These are colonial anthozoans in which the polyps occur on the outside of an axial skeleton of hard, black, proteinaceous material that bears tiny thorn-like projections (Fig. 19.81). The polyps are non-retractile and bear only six tentacles. Two main colonial structures occur: single whip-like forms that may be coiled but do not branch (genus Cirripathes), and bushy forms, in which a thick central trunk divides into increasingly smaller branches and eventually very thin branchlets (genus Antipathes). While Cirripathes are common on the GBR, the large tree-like forms mostly occur out of scuba diving range.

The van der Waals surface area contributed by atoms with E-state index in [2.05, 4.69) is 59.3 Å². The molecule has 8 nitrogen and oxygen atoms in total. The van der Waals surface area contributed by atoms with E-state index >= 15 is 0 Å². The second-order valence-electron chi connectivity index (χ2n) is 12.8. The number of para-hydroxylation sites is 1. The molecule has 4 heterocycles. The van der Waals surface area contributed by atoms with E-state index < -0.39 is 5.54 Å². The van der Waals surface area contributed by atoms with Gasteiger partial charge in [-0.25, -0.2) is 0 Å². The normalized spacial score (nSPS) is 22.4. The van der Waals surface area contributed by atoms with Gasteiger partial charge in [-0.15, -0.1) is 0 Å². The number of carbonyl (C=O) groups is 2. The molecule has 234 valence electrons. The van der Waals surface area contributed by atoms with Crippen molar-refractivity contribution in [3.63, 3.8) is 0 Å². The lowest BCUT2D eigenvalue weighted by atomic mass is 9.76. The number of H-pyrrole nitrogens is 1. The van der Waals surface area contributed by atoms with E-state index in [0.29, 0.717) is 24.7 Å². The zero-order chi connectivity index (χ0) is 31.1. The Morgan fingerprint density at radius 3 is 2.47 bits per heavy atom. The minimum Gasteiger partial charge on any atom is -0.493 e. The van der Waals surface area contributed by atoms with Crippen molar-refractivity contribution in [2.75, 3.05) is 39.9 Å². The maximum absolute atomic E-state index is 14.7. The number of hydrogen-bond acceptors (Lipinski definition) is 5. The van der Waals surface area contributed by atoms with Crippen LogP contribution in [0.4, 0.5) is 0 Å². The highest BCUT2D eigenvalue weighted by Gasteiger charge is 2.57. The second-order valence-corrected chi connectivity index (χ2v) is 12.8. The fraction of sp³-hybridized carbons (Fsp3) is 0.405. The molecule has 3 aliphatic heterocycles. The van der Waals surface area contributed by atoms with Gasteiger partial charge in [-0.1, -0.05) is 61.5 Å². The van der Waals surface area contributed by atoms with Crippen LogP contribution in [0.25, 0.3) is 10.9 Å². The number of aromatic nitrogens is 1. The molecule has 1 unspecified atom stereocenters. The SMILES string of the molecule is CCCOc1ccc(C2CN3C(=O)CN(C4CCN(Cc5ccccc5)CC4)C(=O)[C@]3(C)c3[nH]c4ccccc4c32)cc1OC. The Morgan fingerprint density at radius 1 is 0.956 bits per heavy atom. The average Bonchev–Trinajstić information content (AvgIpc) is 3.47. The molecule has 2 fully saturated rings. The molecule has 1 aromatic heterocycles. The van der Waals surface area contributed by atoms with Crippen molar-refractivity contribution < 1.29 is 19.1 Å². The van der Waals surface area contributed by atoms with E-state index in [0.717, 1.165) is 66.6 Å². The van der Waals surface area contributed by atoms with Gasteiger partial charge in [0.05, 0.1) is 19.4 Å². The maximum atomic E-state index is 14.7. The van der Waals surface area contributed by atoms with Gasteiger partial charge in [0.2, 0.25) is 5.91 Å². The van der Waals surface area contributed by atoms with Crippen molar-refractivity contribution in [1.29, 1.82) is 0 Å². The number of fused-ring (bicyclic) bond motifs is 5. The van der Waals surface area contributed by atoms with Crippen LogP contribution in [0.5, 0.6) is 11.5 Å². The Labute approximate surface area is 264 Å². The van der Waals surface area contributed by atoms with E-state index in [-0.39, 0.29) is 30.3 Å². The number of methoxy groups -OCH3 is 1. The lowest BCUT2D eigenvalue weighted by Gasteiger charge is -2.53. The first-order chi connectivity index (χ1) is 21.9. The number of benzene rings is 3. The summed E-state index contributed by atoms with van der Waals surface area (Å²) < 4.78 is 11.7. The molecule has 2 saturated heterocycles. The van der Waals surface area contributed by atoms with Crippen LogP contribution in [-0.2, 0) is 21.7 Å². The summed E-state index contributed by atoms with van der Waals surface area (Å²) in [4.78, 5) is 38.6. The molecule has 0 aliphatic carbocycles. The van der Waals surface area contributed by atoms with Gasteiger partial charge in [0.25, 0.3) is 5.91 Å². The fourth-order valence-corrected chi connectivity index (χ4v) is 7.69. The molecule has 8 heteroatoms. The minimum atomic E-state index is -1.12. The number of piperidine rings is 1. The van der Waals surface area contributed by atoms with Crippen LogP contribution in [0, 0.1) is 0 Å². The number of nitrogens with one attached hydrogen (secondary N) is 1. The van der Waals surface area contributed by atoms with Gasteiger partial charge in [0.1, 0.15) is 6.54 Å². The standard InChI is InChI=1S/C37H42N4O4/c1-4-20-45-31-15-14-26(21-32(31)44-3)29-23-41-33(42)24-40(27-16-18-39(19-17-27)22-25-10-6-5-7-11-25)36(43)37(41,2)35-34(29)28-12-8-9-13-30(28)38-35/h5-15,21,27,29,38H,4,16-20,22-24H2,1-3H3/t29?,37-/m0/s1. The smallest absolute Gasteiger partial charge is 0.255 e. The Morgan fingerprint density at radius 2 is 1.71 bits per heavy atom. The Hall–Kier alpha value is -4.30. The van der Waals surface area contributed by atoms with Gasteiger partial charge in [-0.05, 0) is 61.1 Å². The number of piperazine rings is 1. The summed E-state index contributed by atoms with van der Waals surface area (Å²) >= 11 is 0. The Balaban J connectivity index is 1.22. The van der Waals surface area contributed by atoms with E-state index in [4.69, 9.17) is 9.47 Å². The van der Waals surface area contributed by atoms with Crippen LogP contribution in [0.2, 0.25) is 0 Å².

There is a long history of exploitation of black coral skeleton for jewellery. Colonies large enough to have formed the desired dense, shiny black skeleton at their bases are believed to be very old and usually occur far deeper than 20 m: these are sometimes found on Australian beaches after heavy weather. All international trade in black coral, even in the form of the final product, is subject to regulation under the Convention for International Trade in Endangered Species (CITES).
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